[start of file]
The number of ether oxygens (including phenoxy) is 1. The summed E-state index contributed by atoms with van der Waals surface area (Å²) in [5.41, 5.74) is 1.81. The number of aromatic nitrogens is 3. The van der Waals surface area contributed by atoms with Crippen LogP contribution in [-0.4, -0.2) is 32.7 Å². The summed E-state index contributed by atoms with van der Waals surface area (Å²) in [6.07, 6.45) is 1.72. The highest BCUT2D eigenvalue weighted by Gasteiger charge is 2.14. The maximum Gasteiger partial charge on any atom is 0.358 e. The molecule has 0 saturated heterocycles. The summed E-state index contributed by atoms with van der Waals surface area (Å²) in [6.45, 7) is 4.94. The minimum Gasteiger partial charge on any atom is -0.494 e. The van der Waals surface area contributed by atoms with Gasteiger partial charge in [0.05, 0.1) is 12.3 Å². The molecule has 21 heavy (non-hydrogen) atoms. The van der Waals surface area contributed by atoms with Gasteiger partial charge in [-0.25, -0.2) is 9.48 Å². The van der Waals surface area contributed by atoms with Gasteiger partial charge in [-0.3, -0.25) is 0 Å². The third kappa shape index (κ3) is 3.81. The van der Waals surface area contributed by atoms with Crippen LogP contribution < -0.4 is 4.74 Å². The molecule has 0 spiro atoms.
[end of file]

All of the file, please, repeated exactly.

The number of ether oxygens (including phenoxy) is 1. The summed E-state index contributed by atoms with van der Waals surface area (Å²) in [5.41, 5.74) is 1.81. The number of aromatic nitrogens is 3. The van der Waals surface area contributed by atoms with Crippen LogP contribution in [-0.4, -0.2) is 32.7 Å². The summed E-state index contributed by atoms with van der Waals surface area (Å²) in [6.07, 6.45) is 1.72. The highest BCUT2D eigenvalue weighted by Gasteiger charge is 2.14. The maximum Gasteiger partial charge on any atom is 0.358 e. The molecule has 0 saturated heterocycles. The summed E-state index contributed by atoms with van der Waals surface area (Å²) in [6.45, 7) is 4.94. The minimum Gasteiger partial charge on any atom is -0.494 e. The van der Waals surface area contributed by atoms with Gasteiger partial charge in [0.05, 0.1) is 12.3 Å². The molecule has 21 heavy (non-hydrogen) atoms. The van der Waals surface area contributed by atoms with Gasteiger partial charge in [-0.25, -0.2) is 9.48 Å². The van der Waals surface area contributed by atoms with Gasteiger partial charge in [-0.3, -0.25) is 0 Å². The third kappa shape index (κ3) is 3.81. The van der Waals surface area contributed by atoms with Crippen LogP contribution < -0.4 is 4.74 Å². The molecule has 0 spiro atoms.